Variations of basketball

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Variations of basketball are games or activities based on, or similar in origin to, the game of basketball, in which the player utilizes common basketball skills. Some are essentially identical to basketball, with only minor rules changes, while others are more distant and arguably not simple variations but distinct games. Other variations include children's games, contests or activities intended to help the player practice or reinforce skills, which may or may not have a competitive aspect. Most of the variations are played in informal settings, without the presence of referees or other officials and sometimes without strict adherence to official game rules.

Contents

Main Basketball variations

Main basketball variations include:

Other variations include:

Different roster sizes

Half-court in Triangle Lake, Oregon Indoor Court (Triangle Lake, Oregon).jpg
Half-court in Triangle Lake, Oregon

A competitive game of basketball can be played with as few as the team of 2-on-2, 3-on-3, 4-on-4, or 5-on-5.

Each team's roster is typically the same size, but an odd number of players may force one team to play with one less player. Sometimes the odd player will be designated as a "switch" player, so that the offensive team always has the extra player. Roster sizes above five players per team are uncommon, even in informal games, as the court generally becomes too crowded to allow movement and space to develop between players.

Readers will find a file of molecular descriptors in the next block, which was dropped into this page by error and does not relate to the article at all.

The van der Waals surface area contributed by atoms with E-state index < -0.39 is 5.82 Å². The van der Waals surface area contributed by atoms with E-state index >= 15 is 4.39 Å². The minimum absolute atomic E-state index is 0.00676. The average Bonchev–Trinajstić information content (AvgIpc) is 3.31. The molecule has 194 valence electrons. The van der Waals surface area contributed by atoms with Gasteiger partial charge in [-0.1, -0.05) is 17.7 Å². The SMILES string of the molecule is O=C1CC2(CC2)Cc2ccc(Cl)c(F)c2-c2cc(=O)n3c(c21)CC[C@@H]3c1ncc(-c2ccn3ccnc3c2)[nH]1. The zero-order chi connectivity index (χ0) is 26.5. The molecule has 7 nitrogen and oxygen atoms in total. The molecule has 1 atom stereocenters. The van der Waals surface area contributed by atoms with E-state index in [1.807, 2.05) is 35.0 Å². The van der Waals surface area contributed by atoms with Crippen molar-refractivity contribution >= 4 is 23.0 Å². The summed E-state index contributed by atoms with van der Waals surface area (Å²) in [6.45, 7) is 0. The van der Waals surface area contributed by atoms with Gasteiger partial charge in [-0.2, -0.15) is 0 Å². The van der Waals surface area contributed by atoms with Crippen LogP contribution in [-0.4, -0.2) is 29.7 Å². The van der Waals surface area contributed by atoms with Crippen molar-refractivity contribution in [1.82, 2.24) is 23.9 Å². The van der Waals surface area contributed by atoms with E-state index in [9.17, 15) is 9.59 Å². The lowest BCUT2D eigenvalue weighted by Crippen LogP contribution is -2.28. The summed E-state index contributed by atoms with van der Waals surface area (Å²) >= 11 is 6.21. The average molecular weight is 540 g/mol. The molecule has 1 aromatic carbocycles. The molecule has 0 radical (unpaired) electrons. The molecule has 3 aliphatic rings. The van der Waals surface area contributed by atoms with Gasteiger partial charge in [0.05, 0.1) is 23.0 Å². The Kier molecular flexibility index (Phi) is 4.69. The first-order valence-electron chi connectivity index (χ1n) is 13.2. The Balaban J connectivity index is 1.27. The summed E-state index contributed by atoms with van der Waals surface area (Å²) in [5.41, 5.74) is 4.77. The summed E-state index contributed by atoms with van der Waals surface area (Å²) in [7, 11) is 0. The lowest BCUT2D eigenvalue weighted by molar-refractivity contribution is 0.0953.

Spin-offs from basketball that are now separate sports include:

Ringball

Ringball is a traditional South African sport that stems from basketball and has been played since 1907. The sport is now promoted in South Africa, Namibia, Botswana, Lesotho, India, and Mauritius to establish Ringball as an international sport.

Korfball

Korfball started in the Netherlands and is now played worldwide. Korfball (Dutch: Korfbal) is a mixed gender team ball game, similar to mixed netball and basketball.

Netball

Netball is a limited-contact team sport in which two teams of seven try to score points against one another by placing a ball through a high hoop. Netball was formerly called "women's basketball" but now includes men's teams as well.

Slamball

Slamball is full-contact basketball, with trampolines. Points are scored by playing the ball through the net, as in basketball, though the point-scoring rules are modified. The main differences from the parent sport is the court; below the padded basketball rim and backboard are four trampolines set into the floor which serve to propel players to great heights for slam dunks. The rules also permit some physical contact between the members of the four-player teams.

Other basketball variations

H-O-R-S-E